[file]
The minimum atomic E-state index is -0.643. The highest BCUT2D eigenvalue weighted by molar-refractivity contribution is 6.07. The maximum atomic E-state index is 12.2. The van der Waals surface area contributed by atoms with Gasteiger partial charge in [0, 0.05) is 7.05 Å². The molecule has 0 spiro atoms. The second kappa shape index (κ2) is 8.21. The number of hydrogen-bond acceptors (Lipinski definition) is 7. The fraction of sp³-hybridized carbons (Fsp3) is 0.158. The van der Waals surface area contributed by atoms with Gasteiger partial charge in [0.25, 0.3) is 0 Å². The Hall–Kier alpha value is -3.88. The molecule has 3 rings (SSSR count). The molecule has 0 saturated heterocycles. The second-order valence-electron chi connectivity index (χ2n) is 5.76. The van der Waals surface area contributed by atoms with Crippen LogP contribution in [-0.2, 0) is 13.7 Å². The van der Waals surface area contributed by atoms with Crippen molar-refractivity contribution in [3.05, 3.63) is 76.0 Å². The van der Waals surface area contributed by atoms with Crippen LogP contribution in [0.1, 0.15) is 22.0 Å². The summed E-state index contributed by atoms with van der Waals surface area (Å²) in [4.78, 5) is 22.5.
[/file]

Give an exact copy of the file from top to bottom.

The minimum atomic E-state index is -0.643. The highest BCUT2D eigenvalue weighted by molar-refractivity contribution is 6.07. The maximum atomic E-state index is 12.2. The van der Waals surface area contributed by atoms with Gasteiger partial charge in [0, 0.05) is 7.05 Å². The molecule has 0 spiro atoms. The second kappa shape index (κ2) is 8.21. The number of hydrogen-bond acceptors (Lipinski definition) is 7. The fraction of sp³-hybridized carbons (Fsp3) is 0.158. The van der Waals surface area contributed by atoms with Gasteiger partial charge in [0.25, 0.3) is 0 Å². The Hall–Kier alpha value is -3.88. The molecule has 3 rings (SSSR count). The molecule has 0 saturated heterocycles. The second-order valence-electron chi connectivity index (χ2n) is 5.76. The van der Waals surface area contributed by atoms with Crippen LogP contribution in [-0.2, 0) is 13.7 Å². The van der Waals surface area contributed by atoms with Crippen molar-refractivity contribution in [3.05, 3.63) is 76.0 Å². The van der Waals surface area contributed by atoms with Crippen LogP contribution in [0.1, 0.15) is 22.0 Å². The summed E-state index contributed by atoms with van der Waals surface area (Å²) in [4.78, 5) is 22.5.